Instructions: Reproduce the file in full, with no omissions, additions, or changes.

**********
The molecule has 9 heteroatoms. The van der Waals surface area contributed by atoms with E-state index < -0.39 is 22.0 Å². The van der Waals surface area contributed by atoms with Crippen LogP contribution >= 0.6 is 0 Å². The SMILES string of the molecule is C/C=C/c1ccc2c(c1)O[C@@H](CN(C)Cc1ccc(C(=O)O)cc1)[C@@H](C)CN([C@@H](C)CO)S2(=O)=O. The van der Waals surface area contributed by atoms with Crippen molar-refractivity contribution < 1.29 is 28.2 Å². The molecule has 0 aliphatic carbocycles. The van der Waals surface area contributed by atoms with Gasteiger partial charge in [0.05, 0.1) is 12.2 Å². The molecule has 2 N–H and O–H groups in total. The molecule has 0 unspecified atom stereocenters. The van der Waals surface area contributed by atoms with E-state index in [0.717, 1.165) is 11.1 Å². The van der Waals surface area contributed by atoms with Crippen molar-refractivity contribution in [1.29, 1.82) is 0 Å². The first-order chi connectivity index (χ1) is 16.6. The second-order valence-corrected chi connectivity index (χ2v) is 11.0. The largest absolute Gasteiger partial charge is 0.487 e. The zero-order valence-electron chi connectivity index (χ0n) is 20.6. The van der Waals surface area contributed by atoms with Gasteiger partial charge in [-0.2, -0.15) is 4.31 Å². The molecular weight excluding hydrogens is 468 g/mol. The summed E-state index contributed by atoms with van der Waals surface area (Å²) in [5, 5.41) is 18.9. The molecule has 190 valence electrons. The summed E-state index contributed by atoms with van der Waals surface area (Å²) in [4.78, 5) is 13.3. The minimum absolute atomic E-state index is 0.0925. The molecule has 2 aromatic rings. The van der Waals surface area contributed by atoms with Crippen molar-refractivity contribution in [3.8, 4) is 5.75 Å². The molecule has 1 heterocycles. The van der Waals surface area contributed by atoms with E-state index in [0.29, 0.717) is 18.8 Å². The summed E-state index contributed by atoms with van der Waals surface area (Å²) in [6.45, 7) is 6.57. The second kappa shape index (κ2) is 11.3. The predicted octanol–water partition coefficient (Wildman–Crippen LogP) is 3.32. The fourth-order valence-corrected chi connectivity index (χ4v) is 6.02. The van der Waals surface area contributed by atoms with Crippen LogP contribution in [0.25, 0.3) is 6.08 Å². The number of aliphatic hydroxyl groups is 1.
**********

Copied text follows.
The molecule has 9 heteroatoms. The van der Waals surface area contributed by atoms with E-state index < -0.39 is 22.0 Å². The van der Waals surface area contributed by atoms with Crippen LogP contribution >= 0.6 is 0 Å². The SMILES string of the molecule is C/C=C/c1ccc2c(c1)O[C@@H](CN(C)Cc1ccc(C(=O)O)cc1)[C@@H](C)CN([C@@H](C)CO)S2(=O)=O. The van der Waals surface area contributed by atoms with Crippen molar-refractivity contribution < 1.29 is 28.2 Å². The molecule has 0 aliphatic carbocycles. The van der Waals surface area contributed by atoms with Gasteiger partial charge in [0.05, 0.1) is 12.2 Å². The molecule has 2 N–H and O–H groups in total. The molecule has 0 unspecified atom stereocenters. The van der Waals surface area contributed by atoms with E-state index in [0.717, 1.165) is 11.1 Å². The van der Waals surface area contributed by atoms with Crippen molar-refractivity contribution in [1.29, 1.82) is 0 Å². The first-order chi connectivity index (χ1) is 16.6. The second-order valence-corrected chi connectivity index (χ2v) is 11.0. The largest absolute Gasteiger partial charge is 0.487 e. The zero-order valence-electron chi connectivity index (χ0n) is 20.6. The van der Waals surface area contributed by atoms with Gasteiger partial charge in [-0.2, -0.15) is 4.31 Å². The molecular weight excluding hydrogens is 468 g/mol. The summed E-state index contributed by atoms with van der Waals surface area (Å²) in [5, 5.41) is 18.9. The molecule has 190 valence electrons. The summed E-state index contributed by atoms with van der Waals surface area (Å²) in [4.78, 5) is 13.3. The minimum absolute atomic E-state index is 0.0925. The molecule has 2 aromatic rings. The van der Waals surface area contributed by atoms with Crippen molar-refractivity contribution in [3.8, 4) is 5.75 Å². The molecule has 1 heterocycles. The van der Waals surface area contributed by atoms with E-state index in [0.29, 0.717) is 18.8 Å². The summed E-state index contributed by atoms with van der Waals surface area (Å²) in [6.45, 7) is 6.57. The second kappa shape index (κ2) is 11.3. The predicted octanol–water partition coefficient (Wildman–Crippen LogP) is 3.32. The fourth-order valence-corrected chi connectivity index (χ4v) is 6.02. The van der Waals surface area contributed by atoms with Crippen LogP contribution in [0.25, 0.3) is 6.08 Å². The number of aliphatic hydroxyl groups is 1.